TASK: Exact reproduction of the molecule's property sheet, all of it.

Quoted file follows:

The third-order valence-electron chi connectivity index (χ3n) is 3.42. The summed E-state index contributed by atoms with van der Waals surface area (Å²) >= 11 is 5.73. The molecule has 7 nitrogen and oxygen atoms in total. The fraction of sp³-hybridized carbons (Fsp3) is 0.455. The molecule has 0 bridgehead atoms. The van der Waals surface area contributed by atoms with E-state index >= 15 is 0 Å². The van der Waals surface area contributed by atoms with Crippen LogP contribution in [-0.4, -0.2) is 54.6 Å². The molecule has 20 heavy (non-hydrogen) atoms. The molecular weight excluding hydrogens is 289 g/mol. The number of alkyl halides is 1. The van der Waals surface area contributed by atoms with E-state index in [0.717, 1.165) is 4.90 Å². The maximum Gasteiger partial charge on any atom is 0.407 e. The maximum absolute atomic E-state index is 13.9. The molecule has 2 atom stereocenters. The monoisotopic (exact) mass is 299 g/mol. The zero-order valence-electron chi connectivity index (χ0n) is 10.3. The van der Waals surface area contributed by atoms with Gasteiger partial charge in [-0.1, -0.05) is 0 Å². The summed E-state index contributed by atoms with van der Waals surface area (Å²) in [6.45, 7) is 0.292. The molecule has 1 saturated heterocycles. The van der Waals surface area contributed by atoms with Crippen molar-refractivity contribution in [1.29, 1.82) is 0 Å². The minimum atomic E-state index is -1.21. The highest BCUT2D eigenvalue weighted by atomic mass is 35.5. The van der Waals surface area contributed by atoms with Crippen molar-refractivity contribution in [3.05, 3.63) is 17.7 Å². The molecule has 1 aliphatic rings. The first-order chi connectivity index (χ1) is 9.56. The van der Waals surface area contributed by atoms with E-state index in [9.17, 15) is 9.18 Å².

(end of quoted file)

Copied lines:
The third-order valence-electron chi connectivity index (χ3n) is 3.42. The summed E-state index contributed by atoms with van der Waals surface area (Å²) >= 11 is 5.73. The molecule has 7 nitrogen and oxygen atoms in total. The fraction of sp³-hybridized carbons (Fsp3) is 0.455. The molecule has 0 bridgehead atoms. The van der Waals surface area contributed by atoms with E-state index >= 15 is 0 Å². The van der Waals surface area contributed by atoms with Crippen LogP contribution in [-0.4, -0.2) is 54.6 Å². The molecule has 20 heavy (non-hydrogen) atoms. The molecular weight excluding hydrogens is 289 g/mol. The number of alkyl halides is 1. The van der Waals surface area contributed by atoms with E-state index in [0.717, 1.165) is 4.90 Å². The maximum Gasteiger partial charge on any atom is 0.407 e. The maximum absolute atomic E-state index is 13.9. The molecule has 2 atom stereocenters. The monoisotopic (exact) mass is 299 g/mol. The zero-order valence-electron chi connectivity index (χ0n) is 10.3. The van der Waals surface area contributed by atoms with Gasteiger partial charge in [-0.1, -0.05) is 0 Å². The summed E-state index contributed by atoms with van der Waals surface area (Å²) in [6.45, 7) is 0.292. The molecule has 1 saturated heterocycles. The van der Waals surface area contributed by atoms with Crippen molar-refractivity contribution in [1.29, 1.82) is 0 Å². The minimum atomic E-state index is -1.21. The highest BCUT2D eigenvalue weighted by atomic mass is 35.5. The van der Waals surface area contributed by atoms with Crippen molar-refractivity contribution in [3.05, 3.63) is 17.7 Å². The molecule has 1 aliphatic rings. The first-order chi connectivity index (χ1) is 9.56. The van der Waals surface area contributed by atoms with E-state index in [9.17, 15) is 9.18 Å².